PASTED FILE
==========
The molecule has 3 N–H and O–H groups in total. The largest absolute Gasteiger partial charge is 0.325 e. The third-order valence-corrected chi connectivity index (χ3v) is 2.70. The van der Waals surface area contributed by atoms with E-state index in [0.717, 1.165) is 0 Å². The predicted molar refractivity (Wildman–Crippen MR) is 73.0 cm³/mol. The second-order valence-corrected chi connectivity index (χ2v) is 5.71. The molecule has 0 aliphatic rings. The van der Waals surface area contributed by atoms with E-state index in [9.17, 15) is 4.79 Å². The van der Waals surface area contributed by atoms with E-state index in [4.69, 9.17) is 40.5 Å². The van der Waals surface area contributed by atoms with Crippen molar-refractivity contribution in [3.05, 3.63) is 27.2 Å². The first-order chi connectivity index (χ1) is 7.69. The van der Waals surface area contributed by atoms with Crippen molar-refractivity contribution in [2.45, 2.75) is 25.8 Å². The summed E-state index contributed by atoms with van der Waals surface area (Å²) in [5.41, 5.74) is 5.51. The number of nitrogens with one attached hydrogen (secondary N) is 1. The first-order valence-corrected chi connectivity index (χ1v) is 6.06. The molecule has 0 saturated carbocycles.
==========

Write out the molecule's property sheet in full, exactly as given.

The molecule has 3 N–H and O–H groups in total. The largest absolute Gasteiger partial charge is 0.325 e. The third-order valence-corrected chi connectivity index (χ3v) is 2.70. The van der Waals surface area contributed by atoms with E-state index in [0.717, 1.165) is 0 Å². The predicted molar refractivity (Wildman–Crippen MR) is 73.0 cm³/mol. The second-order valence-corrected chi connectivity index (χ2v) is 5.71. The molecule has 0 aliphatic rings. The van der Waals surface area contributed by atoms with E-state index in [9.17, 15) is 4.79 Å². The van der Waals surface area contributed by atoms with E-state index in [4.69, 9.17) is 40.5 Å². The van der Waals surface area contributed by atoms with Crippen molar-refractivity contribution in [3.05, 3.63) is 27.2 Å². The first-order chi connectivity index (χ1) is 7.69. The van der Waals surface area contributed by atoms with Crippen molar-refractivity contribution in [2.45, 2.75) is 25.8 Å². The summed E-state index contributed by atoms with van der Waals surface area (Å²) in [5.41, 5.74) is 5.51. The number of nitrogens with one attached hydrogen (secondary N) is 1. The first-order valence-corrected chi connectivity index (χ1v) is 6.06. The molecule has 0 saturated carbocycles.